Ethan Couch

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Ethan Couch
Ethan Anthony Couch

April 11th, 1997[1]
OccupationEmployee at sheet metal business[3]
Known forThe "affluenza" defense
Parent(s)Tonya Couch (mother)
Fred Couch (father)
Criminal chargeIntoxication manslaughter
PenaltyInitially 10 years' probation. Upon legally reaching adulthood, 720 days in jail as probation condition.[4]
DateJune 15, 2013
CountryUnited States

Ethan Anthony Couch (born April 11, 1997) is an American man who at age 16 killed four people while driving under the influence of alcohol and drugs on June 15, 2013, in Burleson, Texas. He was intoxicated, driving on a restricted license and speeding in a residential area when he lost control, colliding with a group of people assisting another driver with a disabled SUV. Four people were killed in the collision and a total of nine people were injured.[5] Two passengers in Couch's truck suffered serious bodily injury, one with complete paralysis.

Couch was indicted on four counts of intoxication manslaughter for recklessly driving under the influence. In December 2013, Judge Jean Hudson Boyd sentenced Couch to ten years of probation and subsequently ordered him to therapy at a long-term in-patient facility,[6] after his attorneys argued that the teen had "affluenza" and needed rehabilitation instead of prison, saying that he didn't know boundaries because his rich parents didn't give him any.[7] Couch's sentence, believed by many to be incredibly lenient, set off what The New York Times called "an emotional, angry debate that has stretched far beyond the North Texas suburbs".[8]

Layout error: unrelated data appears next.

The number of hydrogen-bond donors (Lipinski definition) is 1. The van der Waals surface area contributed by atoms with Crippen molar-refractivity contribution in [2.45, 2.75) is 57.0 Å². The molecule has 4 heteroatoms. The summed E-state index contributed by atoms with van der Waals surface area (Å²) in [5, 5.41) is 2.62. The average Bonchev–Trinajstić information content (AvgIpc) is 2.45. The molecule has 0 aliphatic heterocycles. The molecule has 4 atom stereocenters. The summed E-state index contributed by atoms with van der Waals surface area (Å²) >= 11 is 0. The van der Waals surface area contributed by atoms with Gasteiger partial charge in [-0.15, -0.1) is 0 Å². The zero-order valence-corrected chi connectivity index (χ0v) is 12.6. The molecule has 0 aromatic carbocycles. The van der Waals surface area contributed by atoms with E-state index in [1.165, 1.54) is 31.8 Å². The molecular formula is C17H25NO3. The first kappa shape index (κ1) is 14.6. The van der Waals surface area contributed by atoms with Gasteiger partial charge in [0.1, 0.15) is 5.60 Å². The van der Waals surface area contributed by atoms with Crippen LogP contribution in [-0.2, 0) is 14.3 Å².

Couch became the subject of a manhunt and was listed in the National Fugitive Database on December 11, 2015, after his probation officer was unable to contact him.[9] On December 28, 2015, authorities detained Couch and his mother in the Mexican resort city of Puerto Vallarta, Jalisco.[10] On April 13, 2016, he was sentenced to serve two years in prison.[1]

Early life[edit]

Couch's parents were married in Johnson County, Texas in 1996, and divorced in 2007.[11] He grew up in Burleson and previously attended Anderson Private School.[12]

Couch drove himself to school at the age of thirteen. When the head of the school questioned that practice, his father threatened to buy the school.[13] Couch withdrew from Anderson and began attending a co-op based in Watauga, Texas. At 15 he stopped attending that program. Before the incident he was enrolled in a community college.[14]

At the age of fifteen, Couch was cited for "minor in consumption of alcohol" and "minor in possession of alcohol," after he was caught in a parked pick-up truck with a naked, passed out 14-year-old girl.[13] He pleaded no contest and was sentenced to probation, a compulsory alcohol awareness class, and 8 hours of community service.[15]